The Columbus Dispatch
By: Jessica Wehrman
WASHINGTON — Two central Ohio lawmakers teamed up yesterday to pass a bill that they say would allow small, privately insured credit unions to offer more loans, as well as loans at lower rates.
Reps. Steve Stivers, R-Upper Arlington, and Joyce Beatty, D-Jefferson Township, both members of the House Financial Services Committee, were co-sponsors of a bill that would allow privately insured credit unions to have more access to credit. Rep. Pat Tiberi, R-Genoa Township, also was listed as a co-sponsor on the bill.
Their bill aims to tweak what Stivers’ office calls a “legislative oversight” that has blocked a small number of privately insured credit unions — 133 in nine states, including 58 in Ohio — from joining the Federal Home Loan Bank System, which has been a source of credit and liquidity for mortgage lending since it was created in the 1930s.
While federally insured credit unions have been able to join the system for decades, their privately insured counterparts, which represent groups including firefighters, teachers, churches and small businesses, have not.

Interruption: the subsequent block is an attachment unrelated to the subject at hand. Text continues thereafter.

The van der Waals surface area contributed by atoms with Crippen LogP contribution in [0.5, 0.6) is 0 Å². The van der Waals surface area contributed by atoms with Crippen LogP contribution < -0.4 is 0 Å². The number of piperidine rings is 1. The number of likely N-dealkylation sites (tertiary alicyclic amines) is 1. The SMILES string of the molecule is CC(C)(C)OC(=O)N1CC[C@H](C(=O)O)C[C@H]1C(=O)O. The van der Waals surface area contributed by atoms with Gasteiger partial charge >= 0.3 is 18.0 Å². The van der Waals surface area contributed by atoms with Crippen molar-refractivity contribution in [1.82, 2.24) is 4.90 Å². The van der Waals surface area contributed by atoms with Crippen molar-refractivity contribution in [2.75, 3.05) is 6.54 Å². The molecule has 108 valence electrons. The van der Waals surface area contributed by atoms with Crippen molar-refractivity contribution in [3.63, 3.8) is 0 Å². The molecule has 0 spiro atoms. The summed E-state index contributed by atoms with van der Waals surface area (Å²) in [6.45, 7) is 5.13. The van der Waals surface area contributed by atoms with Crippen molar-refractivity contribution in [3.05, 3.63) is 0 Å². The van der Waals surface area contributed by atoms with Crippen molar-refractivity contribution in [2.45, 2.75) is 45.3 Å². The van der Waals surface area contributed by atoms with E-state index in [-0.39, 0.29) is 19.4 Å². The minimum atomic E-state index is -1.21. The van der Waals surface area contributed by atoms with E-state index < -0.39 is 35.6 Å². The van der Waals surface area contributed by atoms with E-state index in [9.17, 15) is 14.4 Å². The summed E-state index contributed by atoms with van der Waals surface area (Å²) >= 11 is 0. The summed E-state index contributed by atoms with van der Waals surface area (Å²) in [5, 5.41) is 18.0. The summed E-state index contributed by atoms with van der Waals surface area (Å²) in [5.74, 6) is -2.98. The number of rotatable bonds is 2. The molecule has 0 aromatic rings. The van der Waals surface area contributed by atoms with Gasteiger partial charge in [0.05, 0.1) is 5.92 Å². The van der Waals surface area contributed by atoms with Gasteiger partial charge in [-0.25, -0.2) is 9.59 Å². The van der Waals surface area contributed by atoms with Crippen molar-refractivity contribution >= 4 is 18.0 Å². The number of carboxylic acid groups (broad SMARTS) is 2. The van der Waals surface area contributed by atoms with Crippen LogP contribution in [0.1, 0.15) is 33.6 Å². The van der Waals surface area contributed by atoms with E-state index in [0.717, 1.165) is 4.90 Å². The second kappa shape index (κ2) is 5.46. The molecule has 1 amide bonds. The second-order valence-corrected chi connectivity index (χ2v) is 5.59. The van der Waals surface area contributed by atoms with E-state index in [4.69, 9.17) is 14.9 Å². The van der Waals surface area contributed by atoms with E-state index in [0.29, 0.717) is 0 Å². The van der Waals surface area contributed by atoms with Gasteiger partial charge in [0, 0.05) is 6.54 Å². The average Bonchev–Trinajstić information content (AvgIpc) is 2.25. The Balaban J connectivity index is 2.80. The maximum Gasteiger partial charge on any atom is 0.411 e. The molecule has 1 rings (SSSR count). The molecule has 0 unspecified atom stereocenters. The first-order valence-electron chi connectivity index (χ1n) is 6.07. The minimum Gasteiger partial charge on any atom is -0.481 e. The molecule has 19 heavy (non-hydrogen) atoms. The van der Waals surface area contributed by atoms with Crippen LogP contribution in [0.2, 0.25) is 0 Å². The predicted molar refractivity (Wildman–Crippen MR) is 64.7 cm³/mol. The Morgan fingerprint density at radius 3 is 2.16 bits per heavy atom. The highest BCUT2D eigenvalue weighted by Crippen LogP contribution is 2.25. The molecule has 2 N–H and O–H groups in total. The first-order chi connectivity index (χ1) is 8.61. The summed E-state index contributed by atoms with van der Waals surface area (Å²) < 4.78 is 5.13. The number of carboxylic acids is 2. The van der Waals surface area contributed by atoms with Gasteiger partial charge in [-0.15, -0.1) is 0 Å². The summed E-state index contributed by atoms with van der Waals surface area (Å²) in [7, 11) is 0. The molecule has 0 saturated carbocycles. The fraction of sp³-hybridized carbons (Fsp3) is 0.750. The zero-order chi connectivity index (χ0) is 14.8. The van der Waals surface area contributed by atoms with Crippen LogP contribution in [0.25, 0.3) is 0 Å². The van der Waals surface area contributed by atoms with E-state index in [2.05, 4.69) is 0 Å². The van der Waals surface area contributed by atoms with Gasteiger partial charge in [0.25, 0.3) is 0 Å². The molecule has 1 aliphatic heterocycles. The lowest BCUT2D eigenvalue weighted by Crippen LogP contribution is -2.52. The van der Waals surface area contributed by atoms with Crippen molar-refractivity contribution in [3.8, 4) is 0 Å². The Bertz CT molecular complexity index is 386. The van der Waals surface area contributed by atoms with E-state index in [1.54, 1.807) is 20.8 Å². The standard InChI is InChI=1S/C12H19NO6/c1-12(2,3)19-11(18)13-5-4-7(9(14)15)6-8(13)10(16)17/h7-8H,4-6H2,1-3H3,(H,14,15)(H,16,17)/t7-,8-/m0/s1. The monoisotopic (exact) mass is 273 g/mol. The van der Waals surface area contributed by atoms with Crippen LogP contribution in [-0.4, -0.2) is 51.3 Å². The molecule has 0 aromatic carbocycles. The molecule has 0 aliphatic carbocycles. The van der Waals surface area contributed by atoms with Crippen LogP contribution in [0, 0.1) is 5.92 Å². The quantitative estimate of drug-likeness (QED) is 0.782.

Patrick Harris of the Ohio Credit Union League said his organization supports the bill. He said he believes the exclusion of privately insured credit unions was “unintentional,” but it’s resulted in 334,000 credit-union members in the state of Ohio alone being unable to access the credit offered by the Federal Home Loan Bank System.
The legislation, he said, “would provide all credit unions additional lending capital to better serve their members.”
But James Thurston, a spokesman for the Ohio Bankers League, said his organization has concerns. He said the credit unions in question are not federally examined or federally insured, and the organization is concerned about giving such credit unions access to the Federal Home Loan Bank System. The league’s member banks, he said, “have a real interest in the health of the system and would not like to see anything jeopardize that health.”
Stivers said that although the bill would allow the affected credit unions to apply, “it does not guarantee they will receive membership.” They would have to go through the same application process as everyone else.
And because the number of credit unions affected is so small, there’s “no real concentration or risk” involved with the bill, he said.
The bill passed the House 395-0.
In the Senate, Sherrod Brown, D-Ohio, and Rob Portman, R-Ohio, introduced a similar measure last year.